Anger is stupid and bad and I don’t like it

By , January 22, 2010 12:12 am

Saw Laura, my therapist, tonight and talked a lot about the anger issues I spoke about earlier this week. I was saying that my anger – at my mom, at my dad, at the universe – feels profoundly useless. Addressing it doesn’t seem productive, it won’t change anything about the past, and I just don’t see the point.

Laura said that the “point” of addressing anger is that is you can’t get past it unless you do. Addressing anger won’t change the past, but it can change the anger itself. (At this point, I accused her of a circular argument: Addressing anger is useful because you can’t address it unless you do. She laughed, but said rephrasing it to sound silly doesn’t make it not true.)

More to the point, she said I should tell my mom all of the things I’m angry about. That my mom might actually feel some relief, because she’s said she feels guilty about not helping me transition sooner, not realizing I was trans until I told her. An so acknowledging that, yes, it does hurt, might help us both get past it.

Which is really scary for me. I totally recognize what Laura is saying as a reasonable idea…for other people. But applying it to myself just brings up all of the same insecurities that prevented me from saying anything, or from actually transitioning, earlier than I did. That speaking up will bring down hatred and ridicule. That it is my fault.

I also have a major problem with anger. (As I’ve said before, and even at the beginning of this post.) I don’t like anger. I think it’s stupid, and that expressing it doesn’t accomplish anything useful. (What ridiculously subjective terms, huh?) This is, in part, because I don’t have a good framework for being angry. Or any, really. The little arguments and spats I’ve gotten in never end satisfyingly; I just get frustrated. And for things like this? For the really important stuff? Well, being angry won’t change anything, so I just suppress and deny that I feel angry in the first place.

The idea of expressing anger, of saying “I’m angry at you for not knowing I was trans, knowing what to do about it,” also makes me feel incredibly vulnerable. Because…because something. I’ve been trying to finish that sentence, even though I know that it does make me feel vulnerable. (Have I mentioned I really don’t like emotions that seem to not have a specific, identifiable source? And that estrogen has not been good to me in this regard?)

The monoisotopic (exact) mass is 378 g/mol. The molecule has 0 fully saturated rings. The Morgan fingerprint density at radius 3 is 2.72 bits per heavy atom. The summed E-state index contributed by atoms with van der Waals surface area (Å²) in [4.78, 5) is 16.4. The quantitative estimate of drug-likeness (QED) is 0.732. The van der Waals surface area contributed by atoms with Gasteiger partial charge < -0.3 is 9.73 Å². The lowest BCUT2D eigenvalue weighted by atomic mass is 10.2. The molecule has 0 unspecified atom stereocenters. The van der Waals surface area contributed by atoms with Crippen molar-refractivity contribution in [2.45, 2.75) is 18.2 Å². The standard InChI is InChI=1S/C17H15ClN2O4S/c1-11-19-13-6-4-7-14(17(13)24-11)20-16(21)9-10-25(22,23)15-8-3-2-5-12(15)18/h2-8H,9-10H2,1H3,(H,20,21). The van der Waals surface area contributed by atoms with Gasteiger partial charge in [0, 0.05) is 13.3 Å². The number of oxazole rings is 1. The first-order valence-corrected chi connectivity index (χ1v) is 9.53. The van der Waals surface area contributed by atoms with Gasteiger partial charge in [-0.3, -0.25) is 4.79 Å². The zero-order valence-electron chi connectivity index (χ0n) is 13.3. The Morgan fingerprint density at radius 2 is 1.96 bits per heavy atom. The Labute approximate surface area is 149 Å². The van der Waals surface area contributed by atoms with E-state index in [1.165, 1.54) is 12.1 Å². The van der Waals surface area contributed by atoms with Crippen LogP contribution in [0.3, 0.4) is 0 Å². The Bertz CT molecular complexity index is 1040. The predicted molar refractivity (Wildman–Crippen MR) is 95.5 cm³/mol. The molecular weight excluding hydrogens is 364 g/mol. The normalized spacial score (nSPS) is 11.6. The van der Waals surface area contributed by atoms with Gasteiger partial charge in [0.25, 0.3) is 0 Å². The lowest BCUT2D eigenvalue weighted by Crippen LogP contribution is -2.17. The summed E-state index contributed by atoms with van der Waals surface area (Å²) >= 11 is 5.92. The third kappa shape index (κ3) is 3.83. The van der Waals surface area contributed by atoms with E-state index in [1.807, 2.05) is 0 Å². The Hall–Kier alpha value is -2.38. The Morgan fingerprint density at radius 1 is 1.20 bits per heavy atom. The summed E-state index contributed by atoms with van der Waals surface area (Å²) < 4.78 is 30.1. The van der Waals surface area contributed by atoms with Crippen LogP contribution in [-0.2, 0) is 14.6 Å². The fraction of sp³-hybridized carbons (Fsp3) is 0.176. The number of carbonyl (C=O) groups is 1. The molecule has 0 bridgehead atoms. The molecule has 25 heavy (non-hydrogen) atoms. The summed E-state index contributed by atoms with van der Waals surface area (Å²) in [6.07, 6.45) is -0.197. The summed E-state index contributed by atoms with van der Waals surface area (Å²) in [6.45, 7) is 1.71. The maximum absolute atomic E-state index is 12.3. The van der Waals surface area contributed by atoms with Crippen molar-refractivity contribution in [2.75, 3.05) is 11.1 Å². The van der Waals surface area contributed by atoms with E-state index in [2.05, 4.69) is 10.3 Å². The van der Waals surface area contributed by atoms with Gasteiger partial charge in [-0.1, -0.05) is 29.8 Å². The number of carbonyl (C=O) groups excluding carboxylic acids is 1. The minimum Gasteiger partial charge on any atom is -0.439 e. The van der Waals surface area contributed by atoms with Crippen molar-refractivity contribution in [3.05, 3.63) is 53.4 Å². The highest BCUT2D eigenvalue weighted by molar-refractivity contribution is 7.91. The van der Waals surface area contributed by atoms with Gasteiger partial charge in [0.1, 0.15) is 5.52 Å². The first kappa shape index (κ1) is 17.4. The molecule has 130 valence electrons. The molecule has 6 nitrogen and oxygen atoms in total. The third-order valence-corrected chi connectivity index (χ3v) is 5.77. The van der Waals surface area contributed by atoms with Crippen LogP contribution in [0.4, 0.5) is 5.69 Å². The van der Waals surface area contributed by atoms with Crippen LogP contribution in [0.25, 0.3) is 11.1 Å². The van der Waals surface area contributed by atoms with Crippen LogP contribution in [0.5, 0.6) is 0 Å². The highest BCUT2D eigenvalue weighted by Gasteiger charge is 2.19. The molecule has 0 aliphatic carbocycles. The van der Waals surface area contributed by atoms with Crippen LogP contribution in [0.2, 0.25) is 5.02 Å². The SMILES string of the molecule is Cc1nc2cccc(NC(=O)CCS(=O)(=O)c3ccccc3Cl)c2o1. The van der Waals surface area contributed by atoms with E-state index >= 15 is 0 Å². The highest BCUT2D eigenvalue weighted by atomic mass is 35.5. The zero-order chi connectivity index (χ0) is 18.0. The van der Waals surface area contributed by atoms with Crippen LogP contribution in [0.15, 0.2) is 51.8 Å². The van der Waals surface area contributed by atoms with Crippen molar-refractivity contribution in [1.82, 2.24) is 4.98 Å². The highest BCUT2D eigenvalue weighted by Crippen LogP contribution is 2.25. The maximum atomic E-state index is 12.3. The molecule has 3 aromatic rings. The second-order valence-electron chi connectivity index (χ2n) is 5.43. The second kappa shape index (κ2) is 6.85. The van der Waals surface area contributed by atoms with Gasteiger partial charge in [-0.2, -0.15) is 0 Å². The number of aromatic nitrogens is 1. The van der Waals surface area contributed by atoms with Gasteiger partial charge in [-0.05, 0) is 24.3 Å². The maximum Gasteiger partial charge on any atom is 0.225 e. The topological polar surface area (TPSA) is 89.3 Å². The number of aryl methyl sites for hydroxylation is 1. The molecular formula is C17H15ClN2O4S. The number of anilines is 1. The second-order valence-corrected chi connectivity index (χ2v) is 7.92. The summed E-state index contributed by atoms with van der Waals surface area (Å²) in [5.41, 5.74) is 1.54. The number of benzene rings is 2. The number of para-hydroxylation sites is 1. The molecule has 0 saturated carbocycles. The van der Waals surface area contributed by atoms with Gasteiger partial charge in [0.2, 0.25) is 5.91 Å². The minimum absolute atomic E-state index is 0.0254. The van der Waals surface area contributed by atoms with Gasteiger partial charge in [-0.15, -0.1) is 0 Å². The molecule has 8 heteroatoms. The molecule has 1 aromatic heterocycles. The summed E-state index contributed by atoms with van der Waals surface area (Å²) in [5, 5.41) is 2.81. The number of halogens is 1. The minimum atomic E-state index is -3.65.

Expressing anger – particularly in such a conscious way as I’m contemplating – also makes me feel selfish, and self-indulgent. This goes back to “Being angry isn’t going to change anything, so why bother?”

But I would really like to get past this. I feel like I’m still dragging around a lot of baggage (as those who have watched the show videos I’ve posted so far can attest to).

And I would very much like to be past this anger; to be looking more to my future than to my past.

9 Responses to “Anger is stupid and bad and I don’t like it”

  1. Bond says:

    The title of this post made me laugh a bit… I feel the same way about sadness, but anger feels very productive to me. When something screwed up happens, it is right and appropriate to feel pissed off, and that anger is energy that you can use to redress whatever wrong was committed. It’s about justice. Anger can’t change the past, but it can acknowledge that was happened was wrong, and that is a powerful thing. You have every right to feel that your parent’s best damn well wasn’t good enough, and if that’s the case, it’s only fitting to be outraged. You owe that outrage to yourself.

    • Rebecca says:

      Thanks, Bond. I’m trying to get there, and I totally agree with what you’re saying.

      In theory. For other people.

      I’m just having a really hard time putting that into practice for me; to believe in my heart that anger is a ‘reasonable’ response to injustice.

      I guess, thinking out loud, it is easy for me to feel angry about big, in-the-world injustice (say, the idea of healthcare failing after all this fucking time). But, as I said, I end up feeling selfish and self-indulgent when thinking about expressing (or even acknowledging) anger for myself. I get into a ‘survivors guilt’ type space, thinking about how comparatively easy my transition has been to so many other people in the world.